ERIC Number: ED201459
Record Type: RIE
Publication Date: 1980-Nov-9
Higher Education and Rural Youth.
Downey, Ronald G.
Small rural social systems tend to have great impact on the social behavior and performance of rural youth in higher education. The issue is the degree to which rural youth from a social environment requiring active and continuous social involvement can exist in a larger social system which may require more passive and observational modes of social interaction. Evidence suggests that they can cope successfully. Generally, youth from smaller schools (versus larger schools) tend to think their work is more important, take broader roles, have greater skills in social communication, have a greater sense of group cohesiveness, and find their work more meaningful. However, rural youth have limited occupational role models; consequently, they have limited views of occupational opportunities and tend to select from familiar areas. The general socio-economic level of a student's family is a minor contributor to his chances of remaining in college. The higher the educational level of his parents, the more likely he is to persist in college. Within a single institution, few (if any) differences exist between students from rural versus metropolitan areas in terms of academic performance or persistence. However, rural youth may enter college slightly less prepared by their high school background. (CM)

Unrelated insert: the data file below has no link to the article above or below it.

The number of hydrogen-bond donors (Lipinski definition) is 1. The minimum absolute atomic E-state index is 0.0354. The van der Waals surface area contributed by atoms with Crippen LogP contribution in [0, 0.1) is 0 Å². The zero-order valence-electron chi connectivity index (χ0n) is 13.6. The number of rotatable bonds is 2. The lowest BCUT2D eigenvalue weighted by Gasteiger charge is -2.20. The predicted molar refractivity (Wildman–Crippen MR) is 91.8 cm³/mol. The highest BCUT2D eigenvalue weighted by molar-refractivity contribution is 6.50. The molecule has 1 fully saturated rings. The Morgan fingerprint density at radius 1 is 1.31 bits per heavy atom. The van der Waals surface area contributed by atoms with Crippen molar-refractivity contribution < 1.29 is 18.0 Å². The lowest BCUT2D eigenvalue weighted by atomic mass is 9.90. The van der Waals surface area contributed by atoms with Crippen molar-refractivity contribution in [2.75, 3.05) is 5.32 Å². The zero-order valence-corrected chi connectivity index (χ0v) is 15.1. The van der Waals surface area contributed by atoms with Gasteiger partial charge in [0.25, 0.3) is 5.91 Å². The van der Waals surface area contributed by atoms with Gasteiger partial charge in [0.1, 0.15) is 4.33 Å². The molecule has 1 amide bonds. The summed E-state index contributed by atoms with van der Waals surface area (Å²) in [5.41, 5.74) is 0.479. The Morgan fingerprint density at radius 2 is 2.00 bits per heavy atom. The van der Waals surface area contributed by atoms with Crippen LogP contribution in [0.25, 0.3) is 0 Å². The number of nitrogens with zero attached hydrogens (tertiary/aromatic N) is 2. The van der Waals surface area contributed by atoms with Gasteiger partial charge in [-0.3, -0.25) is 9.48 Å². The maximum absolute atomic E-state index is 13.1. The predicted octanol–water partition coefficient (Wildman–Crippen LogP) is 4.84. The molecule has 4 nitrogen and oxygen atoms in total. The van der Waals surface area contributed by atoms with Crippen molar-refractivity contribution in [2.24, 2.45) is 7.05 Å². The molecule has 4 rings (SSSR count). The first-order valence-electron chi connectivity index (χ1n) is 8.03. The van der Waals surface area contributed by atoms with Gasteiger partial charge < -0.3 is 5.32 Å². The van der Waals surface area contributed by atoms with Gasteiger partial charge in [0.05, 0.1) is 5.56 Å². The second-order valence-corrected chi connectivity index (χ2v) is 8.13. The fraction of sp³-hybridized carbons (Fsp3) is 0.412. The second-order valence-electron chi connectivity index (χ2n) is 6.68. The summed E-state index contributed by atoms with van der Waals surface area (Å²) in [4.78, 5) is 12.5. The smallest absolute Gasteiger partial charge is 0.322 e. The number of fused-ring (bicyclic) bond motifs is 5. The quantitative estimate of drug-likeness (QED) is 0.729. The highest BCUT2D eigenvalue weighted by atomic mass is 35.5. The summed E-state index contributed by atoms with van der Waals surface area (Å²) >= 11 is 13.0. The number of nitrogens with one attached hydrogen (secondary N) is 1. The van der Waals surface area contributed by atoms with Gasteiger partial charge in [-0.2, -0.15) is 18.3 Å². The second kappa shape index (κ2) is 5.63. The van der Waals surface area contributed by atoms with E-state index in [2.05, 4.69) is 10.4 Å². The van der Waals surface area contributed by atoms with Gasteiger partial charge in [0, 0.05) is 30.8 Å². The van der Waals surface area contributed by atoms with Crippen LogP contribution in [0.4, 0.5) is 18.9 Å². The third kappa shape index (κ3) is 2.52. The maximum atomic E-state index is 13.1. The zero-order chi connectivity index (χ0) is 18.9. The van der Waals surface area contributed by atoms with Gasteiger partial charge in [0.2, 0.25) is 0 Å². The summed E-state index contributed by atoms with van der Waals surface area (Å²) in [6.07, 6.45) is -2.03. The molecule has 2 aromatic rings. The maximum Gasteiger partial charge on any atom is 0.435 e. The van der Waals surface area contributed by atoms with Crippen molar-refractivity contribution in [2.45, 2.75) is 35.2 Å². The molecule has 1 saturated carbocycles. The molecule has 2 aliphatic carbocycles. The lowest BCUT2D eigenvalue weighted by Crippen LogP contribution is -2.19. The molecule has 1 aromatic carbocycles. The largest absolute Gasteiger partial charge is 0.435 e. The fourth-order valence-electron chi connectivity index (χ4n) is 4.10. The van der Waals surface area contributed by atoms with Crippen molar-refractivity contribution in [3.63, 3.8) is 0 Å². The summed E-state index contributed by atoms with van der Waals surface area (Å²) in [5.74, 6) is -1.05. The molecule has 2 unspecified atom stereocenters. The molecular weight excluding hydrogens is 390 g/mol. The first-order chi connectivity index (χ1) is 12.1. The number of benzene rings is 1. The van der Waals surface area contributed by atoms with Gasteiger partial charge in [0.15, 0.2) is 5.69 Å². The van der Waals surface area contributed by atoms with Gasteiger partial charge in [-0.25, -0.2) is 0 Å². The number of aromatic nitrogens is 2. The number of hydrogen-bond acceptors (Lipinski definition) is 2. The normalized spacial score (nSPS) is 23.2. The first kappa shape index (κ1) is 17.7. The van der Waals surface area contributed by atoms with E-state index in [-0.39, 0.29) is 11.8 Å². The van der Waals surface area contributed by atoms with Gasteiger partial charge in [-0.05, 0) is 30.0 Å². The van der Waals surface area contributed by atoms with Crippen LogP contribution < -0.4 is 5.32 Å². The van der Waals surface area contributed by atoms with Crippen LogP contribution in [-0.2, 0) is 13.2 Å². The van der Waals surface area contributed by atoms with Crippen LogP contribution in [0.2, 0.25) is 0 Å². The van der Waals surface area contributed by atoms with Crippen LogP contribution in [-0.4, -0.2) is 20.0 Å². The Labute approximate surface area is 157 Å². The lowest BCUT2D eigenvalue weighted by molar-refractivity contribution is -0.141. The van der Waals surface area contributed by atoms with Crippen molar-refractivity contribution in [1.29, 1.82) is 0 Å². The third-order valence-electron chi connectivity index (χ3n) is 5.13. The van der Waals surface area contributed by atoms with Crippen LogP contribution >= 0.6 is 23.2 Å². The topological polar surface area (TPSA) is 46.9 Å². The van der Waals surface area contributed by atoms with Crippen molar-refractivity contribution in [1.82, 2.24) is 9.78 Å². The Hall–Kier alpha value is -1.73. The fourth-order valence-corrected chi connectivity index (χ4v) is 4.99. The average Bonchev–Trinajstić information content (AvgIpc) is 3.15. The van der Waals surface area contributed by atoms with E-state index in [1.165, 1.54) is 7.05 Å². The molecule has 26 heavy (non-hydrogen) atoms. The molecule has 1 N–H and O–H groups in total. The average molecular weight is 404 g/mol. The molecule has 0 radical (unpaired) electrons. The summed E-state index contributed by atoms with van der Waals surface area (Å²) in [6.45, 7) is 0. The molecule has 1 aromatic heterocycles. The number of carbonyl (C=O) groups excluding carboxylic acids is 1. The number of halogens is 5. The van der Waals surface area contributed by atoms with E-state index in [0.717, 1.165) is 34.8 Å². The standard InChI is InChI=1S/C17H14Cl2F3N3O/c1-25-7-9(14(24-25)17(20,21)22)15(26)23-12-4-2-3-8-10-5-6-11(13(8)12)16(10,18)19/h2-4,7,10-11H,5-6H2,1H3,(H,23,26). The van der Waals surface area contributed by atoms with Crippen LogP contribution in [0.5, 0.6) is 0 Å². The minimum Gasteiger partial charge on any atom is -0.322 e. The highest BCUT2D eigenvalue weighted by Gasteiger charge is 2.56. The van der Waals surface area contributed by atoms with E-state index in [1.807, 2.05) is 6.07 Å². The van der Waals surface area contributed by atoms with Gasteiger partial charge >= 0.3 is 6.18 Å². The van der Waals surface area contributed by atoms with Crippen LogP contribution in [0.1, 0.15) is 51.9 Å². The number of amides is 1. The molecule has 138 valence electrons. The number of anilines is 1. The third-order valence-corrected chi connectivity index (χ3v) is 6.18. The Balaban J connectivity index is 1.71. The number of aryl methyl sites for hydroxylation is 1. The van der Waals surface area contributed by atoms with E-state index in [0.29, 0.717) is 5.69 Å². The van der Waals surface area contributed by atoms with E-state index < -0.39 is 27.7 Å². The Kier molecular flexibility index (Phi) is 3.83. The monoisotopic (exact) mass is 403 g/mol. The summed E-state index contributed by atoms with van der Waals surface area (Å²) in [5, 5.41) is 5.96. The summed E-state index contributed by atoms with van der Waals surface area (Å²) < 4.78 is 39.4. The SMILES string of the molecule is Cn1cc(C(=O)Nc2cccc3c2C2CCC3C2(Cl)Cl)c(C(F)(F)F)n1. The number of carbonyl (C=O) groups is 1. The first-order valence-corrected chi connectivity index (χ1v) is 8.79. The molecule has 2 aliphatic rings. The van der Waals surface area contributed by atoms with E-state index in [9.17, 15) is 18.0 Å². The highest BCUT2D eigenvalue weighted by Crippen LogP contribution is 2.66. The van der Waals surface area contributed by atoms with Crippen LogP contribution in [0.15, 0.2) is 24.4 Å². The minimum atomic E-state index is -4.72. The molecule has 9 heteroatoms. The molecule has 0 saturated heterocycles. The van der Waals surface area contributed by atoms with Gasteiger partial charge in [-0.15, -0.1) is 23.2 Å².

Publication Type: Opinion Papers; Speeches/Meeting Papers
Education Level: N/A
Authoring Institution: N/A
Note: Paper presented at the Annual Kansas State University Rural and Small School Conference (2nd, Manhattan, KS, November 9-11, 1980).